so we are living in the dawn of time.
We are posterity they dreamed of, and we are
the shells and tide-wrack that a child
called castles and left for the sea to claim.
We're all and nothing, in this eye-blink now,
a thousand years in both directions, names,
and all that lives can mean, the single time
you spoke, and spoke intact, with all your breath,
then telescoped, remembered, made to stand.
at last forgotten in its consequences, death,
dust with the other moments,
then from some future looking back to read
that burning urgent note, five hundred years,
before it's noticed, otherwise, indeed,
it might become proverbial, both at once,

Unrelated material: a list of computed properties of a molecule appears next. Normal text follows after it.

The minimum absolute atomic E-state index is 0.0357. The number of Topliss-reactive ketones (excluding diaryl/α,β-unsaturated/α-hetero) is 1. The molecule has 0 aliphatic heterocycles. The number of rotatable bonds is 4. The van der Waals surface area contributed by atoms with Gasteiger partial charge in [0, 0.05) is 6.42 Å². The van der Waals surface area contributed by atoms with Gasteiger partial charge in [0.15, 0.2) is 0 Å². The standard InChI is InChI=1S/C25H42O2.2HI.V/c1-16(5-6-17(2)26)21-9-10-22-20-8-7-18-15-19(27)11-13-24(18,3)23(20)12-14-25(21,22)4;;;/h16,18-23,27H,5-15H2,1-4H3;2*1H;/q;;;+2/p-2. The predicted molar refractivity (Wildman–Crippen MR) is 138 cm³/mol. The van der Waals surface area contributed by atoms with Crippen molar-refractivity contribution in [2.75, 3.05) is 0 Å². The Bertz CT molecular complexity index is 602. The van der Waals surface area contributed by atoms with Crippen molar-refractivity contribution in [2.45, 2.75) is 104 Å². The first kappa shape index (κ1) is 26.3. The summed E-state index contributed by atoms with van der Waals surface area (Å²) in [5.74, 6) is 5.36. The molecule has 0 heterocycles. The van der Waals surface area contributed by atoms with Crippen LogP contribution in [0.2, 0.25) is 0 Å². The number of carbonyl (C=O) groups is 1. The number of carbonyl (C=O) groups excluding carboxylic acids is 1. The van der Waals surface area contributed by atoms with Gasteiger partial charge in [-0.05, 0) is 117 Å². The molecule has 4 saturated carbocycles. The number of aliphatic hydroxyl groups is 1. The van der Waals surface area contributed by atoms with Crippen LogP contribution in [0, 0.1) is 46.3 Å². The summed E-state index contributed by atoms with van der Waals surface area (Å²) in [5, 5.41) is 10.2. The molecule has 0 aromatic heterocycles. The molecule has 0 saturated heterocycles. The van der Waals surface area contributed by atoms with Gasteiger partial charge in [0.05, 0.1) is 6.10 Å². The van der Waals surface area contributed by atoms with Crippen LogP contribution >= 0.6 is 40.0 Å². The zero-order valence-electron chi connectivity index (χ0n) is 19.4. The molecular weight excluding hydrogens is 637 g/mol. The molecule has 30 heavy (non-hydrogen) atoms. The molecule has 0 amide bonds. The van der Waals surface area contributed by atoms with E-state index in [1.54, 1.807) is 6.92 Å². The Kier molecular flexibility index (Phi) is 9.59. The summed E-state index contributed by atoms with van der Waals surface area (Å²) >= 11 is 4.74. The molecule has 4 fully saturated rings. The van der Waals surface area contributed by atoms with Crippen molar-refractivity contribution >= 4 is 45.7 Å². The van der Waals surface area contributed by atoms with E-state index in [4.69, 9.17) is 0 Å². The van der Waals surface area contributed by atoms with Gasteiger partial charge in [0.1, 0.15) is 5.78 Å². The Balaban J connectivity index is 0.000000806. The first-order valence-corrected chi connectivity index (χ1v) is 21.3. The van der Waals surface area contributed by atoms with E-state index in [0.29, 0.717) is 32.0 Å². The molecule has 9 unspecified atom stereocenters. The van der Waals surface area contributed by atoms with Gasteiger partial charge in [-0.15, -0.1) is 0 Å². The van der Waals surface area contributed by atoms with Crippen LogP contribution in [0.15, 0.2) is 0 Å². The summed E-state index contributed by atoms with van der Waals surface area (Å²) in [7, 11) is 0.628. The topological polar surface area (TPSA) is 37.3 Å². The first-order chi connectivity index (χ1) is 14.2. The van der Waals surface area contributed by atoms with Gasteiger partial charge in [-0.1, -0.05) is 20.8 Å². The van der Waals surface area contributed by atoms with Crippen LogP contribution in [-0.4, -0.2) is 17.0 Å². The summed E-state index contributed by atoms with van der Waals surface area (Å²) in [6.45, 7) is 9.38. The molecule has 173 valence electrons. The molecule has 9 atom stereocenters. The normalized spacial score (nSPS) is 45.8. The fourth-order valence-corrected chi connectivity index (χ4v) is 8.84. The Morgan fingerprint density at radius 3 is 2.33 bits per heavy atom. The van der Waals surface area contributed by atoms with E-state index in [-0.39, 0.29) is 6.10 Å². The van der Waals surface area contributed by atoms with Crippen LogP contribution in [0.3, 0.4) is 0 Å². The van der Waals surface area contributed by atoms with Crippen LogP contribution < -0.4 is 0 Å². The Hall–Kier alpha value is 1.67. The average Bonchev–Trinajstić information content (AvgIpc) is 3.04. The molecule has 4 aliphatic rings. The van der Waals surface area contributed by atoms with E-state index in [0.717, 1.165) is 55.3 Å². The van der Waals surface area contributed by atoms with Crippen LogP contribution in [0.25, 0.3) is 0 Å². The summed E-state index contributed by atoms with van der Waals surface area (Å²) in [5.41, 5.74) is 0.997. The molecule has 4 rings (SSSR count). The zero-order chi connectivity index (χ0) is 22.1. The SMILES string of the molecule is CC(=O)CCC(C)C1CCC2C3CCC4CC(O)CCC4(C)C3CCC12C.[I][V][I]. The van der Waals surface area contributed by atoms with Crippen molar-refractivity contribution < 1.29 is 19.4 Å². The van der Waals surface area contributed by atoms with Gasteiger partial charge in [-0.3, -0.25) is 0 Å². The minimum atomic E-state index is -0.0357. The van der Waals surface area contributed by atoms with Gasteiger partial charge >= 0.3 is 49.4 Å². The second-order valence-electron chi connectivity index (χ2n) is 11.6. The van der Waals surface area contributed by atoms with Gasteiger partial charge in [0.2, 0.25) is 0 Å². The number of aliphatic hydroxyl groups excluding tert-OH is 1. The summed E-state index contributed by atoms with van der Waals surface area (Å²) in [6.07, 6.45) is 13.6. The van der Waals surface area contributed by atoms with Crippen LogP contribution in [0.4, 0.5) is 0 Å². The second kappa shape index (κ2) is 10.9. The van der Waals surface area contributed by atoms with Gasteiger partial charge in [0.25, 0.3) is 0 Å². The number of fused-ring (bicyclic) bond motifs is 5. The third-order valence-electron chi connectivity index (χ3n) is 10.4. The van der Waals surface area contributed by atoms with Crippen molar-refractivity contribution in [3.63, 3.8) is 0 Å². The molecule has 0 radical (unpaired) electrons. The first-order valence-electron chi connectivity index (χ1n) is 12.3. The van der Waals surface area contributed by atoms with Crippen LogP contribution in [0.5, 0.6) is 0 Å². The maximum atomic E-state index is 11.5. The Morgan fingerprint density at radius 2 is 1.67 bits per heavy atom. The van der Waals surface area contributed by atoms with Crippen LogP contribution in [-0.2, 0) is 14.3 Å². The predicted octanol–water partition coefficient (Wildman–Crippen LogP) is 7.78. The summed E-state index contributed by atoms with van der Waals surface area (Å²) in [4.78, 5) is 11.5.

the only way to live or speak or write.
The thing is, I think T.S. Eliot's wrong
and right at once, the burnt-rose ash, he's right,
contains significance, but so do names,
and actions, and the active dreams we dare,
you can't say Rousseau didn't change the world
or that his mother did, she did her share,
we all do, we all always do, the world
is here because we do, the castle built
and washed away each day, all built on sand
but it still matters, every tear that's spilt.
They copied every character by hand
across two thousand years, so we have heard
Euripides, and Plato, Sophocles,
and though we have lacunae, we have words
to fill the space between, and we don't know,
we never know, or can, significance,
or what things may survive, we have to act
as if it's destiny, as if it's chance,
here in this fleeting only time we have
to act and speak and make what mark we may
out of the flotsam on the edge of sea
time creeping ever onward day by day,
they've been a long time dead, and so will we.